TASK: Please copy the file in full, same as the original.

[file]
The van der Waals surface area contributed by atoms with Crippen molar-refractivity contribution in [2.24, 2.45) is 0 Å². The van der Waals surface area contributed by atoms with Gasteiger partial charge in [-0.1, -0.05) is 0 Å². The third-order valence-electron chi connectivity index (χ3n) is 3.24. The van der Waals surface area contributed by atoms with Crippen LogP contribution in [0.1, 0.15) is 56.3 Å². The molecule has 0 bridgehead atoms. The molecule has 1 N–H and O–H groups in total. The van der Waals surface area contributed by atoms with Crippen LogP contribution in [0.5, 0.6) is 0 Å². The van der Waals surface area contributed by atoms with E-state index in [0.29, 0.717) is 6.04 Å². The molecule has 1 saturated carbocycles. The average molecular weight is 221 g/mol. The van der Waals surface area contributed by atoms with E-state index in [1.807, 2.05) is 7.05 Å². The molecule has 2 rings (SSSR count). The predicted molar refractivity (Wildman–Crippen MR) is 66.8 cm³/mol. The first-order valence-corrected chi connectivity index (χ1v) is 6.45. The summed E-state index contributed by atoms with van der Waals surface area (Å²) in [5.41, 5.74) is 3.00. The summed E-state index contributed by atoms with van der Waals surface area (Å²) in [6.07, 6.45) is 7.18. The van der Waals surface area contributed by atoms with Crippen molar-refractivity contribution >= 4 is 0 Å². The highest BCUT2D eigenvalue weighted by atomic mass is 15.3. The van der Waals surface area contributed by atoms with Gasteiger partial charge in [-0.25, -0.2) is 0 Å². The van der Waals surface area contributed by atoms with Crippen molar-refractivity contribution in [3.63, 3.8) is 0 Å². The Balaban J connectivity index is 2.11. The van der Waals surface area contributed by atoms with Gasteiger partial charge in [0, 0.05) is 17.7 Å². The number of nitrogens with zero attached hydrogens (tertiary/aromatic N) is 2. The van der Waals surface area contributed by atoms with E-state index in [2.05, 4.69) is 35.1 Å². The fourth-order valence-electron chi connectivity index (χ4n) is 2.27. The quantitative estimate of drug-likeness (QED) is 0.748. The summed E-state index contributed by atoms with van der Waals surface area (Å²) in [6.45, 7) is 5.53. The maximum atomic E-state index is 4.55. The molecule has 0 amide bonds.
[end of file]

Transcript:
The van der Waals surface area contributed by atoms with Crippen molar-refractivity contribution in [2.24, 2.45) is 0 Å². The van der Waals surface area contributed by atoms with Gasteiger partial charge in [-0.1, -0.05) is 0 Å². The third-order valence-electron chi connectivity index (χ3n) is 3.24. The van der Waals surface area contributed by atoms with Crippen LogP contribution in [0.1, 0.15) is 56.3 Å². The molecule has 0 bridgehead atoms. The molecule has 1 N–H and O–H groups in total. The van der Waals surface area contributed by atoms with Crippen LogP contribution in [0.5, 0.6) is 0 Å². The van der Waals surface area contributed by atoms with E-state index in [0.29, 0.717) is 6.04 Å². The molecule has 1 saturated carbocycles. The average molecular weight is 221 g/mol. The van der Waals surface area contributed by atoms with E-state index in [1.807, 2.05) is 7.05 Å². The molecule has 2 rings (SSSR count). The predicted molar refractivity (Wildman–Crippen MR) is 66.8 cm³/mol. The first-order valence-corrected chi connectivity index (χ1v) is 6.45. The summed E-state index contributed by atoms with van der Waals surface area (Å²) in [5.41, 5.74) is 3.00. The summed E-state index contributed by atoms with van der Waals surface area (Å²) in [6.07, 6.45) is 7.18. The van der Waals surface area contributed by atoms with Crippen molar-refractivity contribution >= 4 is 0 Å². The highest BCUT2D eigenvalue weighted by atomic mass is 15.3. The van der Waals surface area contributed by atoms with Gasteiger partial charge in [-0.25, -0.2) is 0 Å². The van der Waals surface area contributed by atoms with Crippen molar-refractivity contribution in [3.63, 3.8) is 0 Å². The Balaban J connectivity index is 2.11. The van der Waals surface area contributed by atoms with Gasteiger partial charge in [0, 0.05) is 17.7 Å². The number of nitrogens with zero attached hydrogens (tertiary/aromatic N) is 2. The van der Waals surface area contributed by atoms with E-state index in [2.05, 4.69) is 35.1 Å². The fourth-order valence-electron chi connectivity index (χ4n) is 2.27. The quantitative estimate of drug-likeness (QED) is 0.748. The summed E-state index contributed by atoms with van der Waals surface area (Å²) in [6.45, 7) is 5.53. The maximum atomic E-state index is 4.55. The molecule has 0 amide bonds.